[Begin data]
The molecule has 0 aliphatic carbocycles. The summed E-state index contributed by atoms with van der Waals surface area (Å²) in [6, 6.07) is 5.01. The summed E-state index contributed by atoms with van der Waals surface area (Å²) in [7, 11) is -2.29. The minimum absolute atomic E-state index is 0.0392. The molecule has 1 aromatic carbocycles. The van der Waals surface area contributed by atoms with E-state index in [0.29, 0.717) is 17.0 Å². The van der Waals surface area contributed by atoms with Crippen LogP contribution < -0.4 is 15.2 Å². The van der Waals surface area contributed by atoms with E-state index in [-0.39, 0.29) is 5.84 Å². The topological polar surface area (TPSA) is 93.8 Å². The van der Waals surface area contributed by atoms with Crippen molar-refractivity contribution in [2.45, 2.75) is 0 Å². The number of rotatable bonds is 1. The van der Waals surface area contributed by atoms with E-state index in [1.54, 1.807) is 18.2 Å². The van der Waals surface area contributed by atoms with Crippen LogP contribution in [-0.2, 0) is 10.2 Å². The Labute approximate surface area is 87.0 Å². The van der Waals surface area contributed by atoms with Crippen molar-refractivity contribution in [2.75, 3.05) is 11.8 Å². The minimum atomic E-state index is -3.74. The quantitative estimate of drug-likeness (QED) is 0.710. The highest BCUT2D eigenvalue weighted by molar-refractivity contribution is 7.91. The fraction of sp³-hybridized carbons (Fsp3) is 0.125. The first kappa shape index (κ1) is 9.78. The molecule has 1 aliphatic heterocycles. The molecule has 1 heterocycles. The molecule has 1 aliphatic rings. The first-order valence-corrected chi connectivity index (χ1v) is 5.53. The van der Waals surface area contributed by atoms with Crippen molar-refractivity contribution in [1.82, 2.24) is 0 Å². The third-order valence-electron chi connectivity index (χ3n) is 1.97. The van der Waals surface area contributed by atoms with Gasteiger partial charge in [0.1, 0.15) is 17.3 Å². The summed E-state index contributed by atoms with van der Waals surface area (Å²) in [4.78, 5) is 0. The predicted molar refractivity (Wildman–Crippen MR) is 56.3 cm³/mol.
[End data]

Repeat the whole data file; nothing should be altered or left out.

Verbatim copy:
The molecule has 0 aliphatic carbocycles. The summed E-state index contributed by atoms with van der Waals surface area (Å²) in [6, 6.07) is 5.01. The summed E-state index contributed by atoms with van der Waals surface area (Å²) in [7, 11) is -2.29. The minimum absolute atomic E-state index is 0.0392. The molecule has 1 aromatic carbocycles. The van der Waals surface area contributed by atoms with E-state index in [0.29, 0.717) is 17.0 Å². The van der Waals surface area contributed by atoms with Crippen LogP contribution < -0.4 is 15.2 Å². The van der Waals surface area contributed by atoms with E-state index in [-0.39, 0.29) is 5.84 Å². The topological polar surface area (TPSA) is 93.8 Å². The van der Waals surface area contributed by atoms with Crippen molar-refractivity contribution in [2.45, 2.75) is 0 Å². The number of rotatable bonds is 1. The van der Waals surface area contributed by atoms with E-state index in [1.54, 1.807) is 18.2 Å². The van der Waals surface area contributed by atoms with Crippen LogP contribution in [-0.2, 0) is 10.2 Å². The Labute approximate surface area is 87.0 Å². The van der Waals surface area contributed by atoms with Crippen molar-refractivity contribution in [2.75, 3.05) is 11.8 Å². The minimum atomic E-state index is -3.74. The quantitative estimate of drug-likeness (QED) is 0.710. The highest BCUT2D eigenvalue weighted by molar-refractivity contribution is 7.91. The fraction of sp³-hybridized carbons (Fsp3) is 0.125. The first kappa shape index (κ1) is 9.78. The molecule has 1 aliphatic heterocycles. The molecule has 1 heterocycles. The molecule has 1 aliphatic rings. The first-order valence-corrected chi connectivity index (χ1v) is 5.53. The van der Waals surface area contributed by atoms with Crippen molar-refractivity contribution in [1.82, 2.24) is 0 Å². The third-order valence-electron chi connectivity index (χ3n) is 1.97. The van der Waals surface area contributed by atoms with Gasteiger partial charge in [0.1, 0.15) is 17.3 Å². The summed E-state index contributed by atoms with van der Waals surface area (Å²) in [4.78, 5) is 0. The predicted molar refractivity (Wildman–Crippen MR) is 56.3 cm³/mol.